Oct 272015



I heard about Cleveland’s Integrity long before I heard them. Other bands across a wide range of genres have dropped their name as an influence like I drop cigarette butts on the sidewalk. To this day, I get press releases pushing new bands because they sound (something) like Integrity. Integrity broke ground, and they broke minds.

Almost twenty years on from the release of the band’s landmark Humanity Is the Devil, Magic Bullet Records is releasing an anniversary edition of the EP. This edition features a new treatment of Pushead’s original album cover by artist Josh Bayer and comes with Dwid Hellion’s complete lyrics, along with an updated narration by him on the album’s last track.

And it has been remixed by Joel Grind (Toxic Holocaust) with guidance from Hellion and Integrity guitarist Aaron Melnick and remastered by Brad Boatright at Audiosiege — and that has brought an added power and immediacy to the recorded music that probably wasn’t even possible in 1995.


Integrity-Humanity-Warped-web [photo by Tina Brugnoletti]
(photo by Tina Brugnoletti — back cover of Humanity)

I’m older than dirt, but I wasn’t listening to metal or hardcore when this EP came out. I heard the fallout from Humanity Is the Devil before I heard the detonation that produced it: This band, and this release in particular, are widely credited with spawning metalcore (which of course would eventually take turns into blandness that Integrity never would have predicted, or probably cared about).

I can’t imagine what this fusion of hardcore and metal must have sounded like in 1995 (I was listening to the likes of Filter, Green Day, and Alice In Chains). But I know what it sounds like now:

Hellion’s voice is a pure red fury (on the appropriately titled opening track, he does nothing but scream and roar), and he plays with lyrical ideas that must have been largely foreign to the hardcore and punk scenes of that day. His long closing sermon must have especially freaked people out.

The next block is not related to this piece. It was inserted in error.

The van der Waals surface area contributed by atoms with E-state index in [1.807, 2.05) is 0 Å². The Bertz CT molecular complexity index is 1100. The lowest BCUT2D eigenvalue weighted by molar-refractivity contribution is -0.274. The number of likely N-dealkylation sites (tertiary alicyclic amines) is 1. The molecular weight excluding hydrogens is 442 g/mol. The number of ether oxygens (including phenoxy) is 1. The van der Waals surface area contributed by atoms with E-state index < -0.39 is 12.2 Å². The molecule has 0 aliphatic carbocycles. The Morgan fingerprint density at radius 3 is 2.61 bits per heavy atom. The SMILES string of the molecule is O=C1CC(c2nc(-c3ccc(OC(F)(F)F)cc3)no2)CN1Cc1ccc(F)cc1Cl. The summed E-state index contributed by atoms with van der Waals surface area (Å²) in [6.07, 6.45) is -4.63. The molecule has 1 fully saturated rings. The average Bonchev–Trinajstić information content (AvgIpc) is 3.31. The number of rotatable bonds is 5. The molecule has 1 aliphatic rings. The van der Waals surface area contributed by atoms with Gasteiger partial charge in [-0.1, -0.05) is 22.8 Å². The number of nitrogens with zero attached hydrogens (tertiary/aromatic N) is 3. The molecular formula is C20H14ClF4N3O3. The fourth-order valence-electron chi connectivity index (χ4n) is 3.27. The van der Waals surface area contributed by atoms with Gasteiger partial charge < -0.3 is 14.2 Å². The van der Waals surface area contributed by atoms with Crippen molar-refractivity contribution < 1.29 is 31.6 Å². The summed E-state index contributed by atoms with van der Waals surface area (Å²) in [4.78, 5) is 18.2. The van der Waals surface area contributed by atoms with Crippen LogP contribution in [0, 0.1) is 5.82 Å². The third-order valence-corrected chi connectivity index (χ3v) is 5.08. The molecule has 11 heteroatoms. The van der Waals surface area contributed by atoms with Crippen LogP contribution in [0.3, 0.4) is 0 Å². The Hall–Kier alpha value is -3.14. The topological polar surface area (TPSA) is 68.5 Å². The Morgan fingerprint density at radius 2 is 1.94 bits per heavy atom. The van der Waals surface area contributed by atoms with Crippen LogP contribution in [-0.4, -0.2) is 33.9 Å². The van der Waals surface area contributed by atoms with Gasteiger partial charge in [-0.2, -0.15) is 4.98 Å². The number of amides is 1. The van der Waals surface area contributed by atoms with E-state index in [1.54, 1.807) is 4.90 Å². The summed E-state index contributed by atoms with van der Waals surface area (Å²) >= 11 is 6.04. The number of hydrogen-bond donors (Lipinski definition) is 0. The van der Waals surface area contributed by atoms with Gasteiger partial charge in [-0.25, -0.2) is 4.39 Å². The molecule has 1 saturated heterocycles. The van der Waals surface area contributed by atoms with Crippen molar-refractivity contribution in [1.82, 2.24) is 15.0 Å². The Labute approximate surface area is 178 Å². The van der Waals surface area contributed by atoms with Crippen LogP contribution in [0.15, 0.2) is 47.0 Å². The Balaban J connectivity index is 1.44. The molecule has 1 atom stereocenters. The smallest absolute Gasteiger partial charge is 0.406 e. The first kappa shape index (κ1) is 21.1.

Aaron Melnick’s riffs and leads range from pneumatic blunt force trauma to slow, soulful, and bluesy metal to adrenaline-surging speedfests, and the melodies that often ooze from the music are downright dark, doomed, and poisonous.

And this is a multi-faceted and even experimental album. No two tracks are alike. It’s as if the band were spreading their wings, seeing how far they could take themselves from where they started without completely breaking the tether. They found new territories for sure. Though the trails they blazed have been explored by many others since the original release, Humanity… remains to this day a fascinating and potent piece of art, well-deserving of this updated anniversary release.


Humanity Is The Devil: 20th Anniversary Remix + Remaster — Track Listing
1. Vocal Test
2. Hollow
3. Psychological Warfare
4. Trapped Under Silence
5. Abraxas Annihilation
6. Jagged Visions of My True Destiny
7. Narration (Dwid Hellion Version)




  1. Ha. What a classic classic record. So many people love Those Who Fear Tomorrow (for good reason) and so many love Systems Overload (not as much a good reason) but its always been Humanity is the Devil for me.

    Plus. Pushead. 😛

  2. I’m not that familiar with them, this sounds like a good point of entry 🙂

  3. Definitely digging this. There’s a copy of Systems Overload hanging around the radio station I should probably start playing more, though it seems that there’s a ton more with these guys that I should dive into, if this EP is any indication.

  4. God, 20 years? really?? I remember buying the CD from the local record store in CLE. I’ve listened to the original CD thousands of times by now and have to say this remix is REALLY impressive to say the least!! Wow. Can’t wait.

    Best cover EVER for an album!

  5. its nice to hear this record remastered to where it was supposed to sound. simply amazing.

  6. This and their debut are absolutely essential. Brilliant stuff. And the remastering sounds good, the riffs definitely sound better. Although the vocals are a bit back in the mix. I’d be grabbing this.

  7. I clock in as long as Integrity have been a band. Heard this back in 2005, 10yrs ago–at which point this was already 10yrs old, and still very capable of leveling all “heavy” music I’d heard till that point. I am glad that their releases are all getting the proper treatment they are so deserving of.

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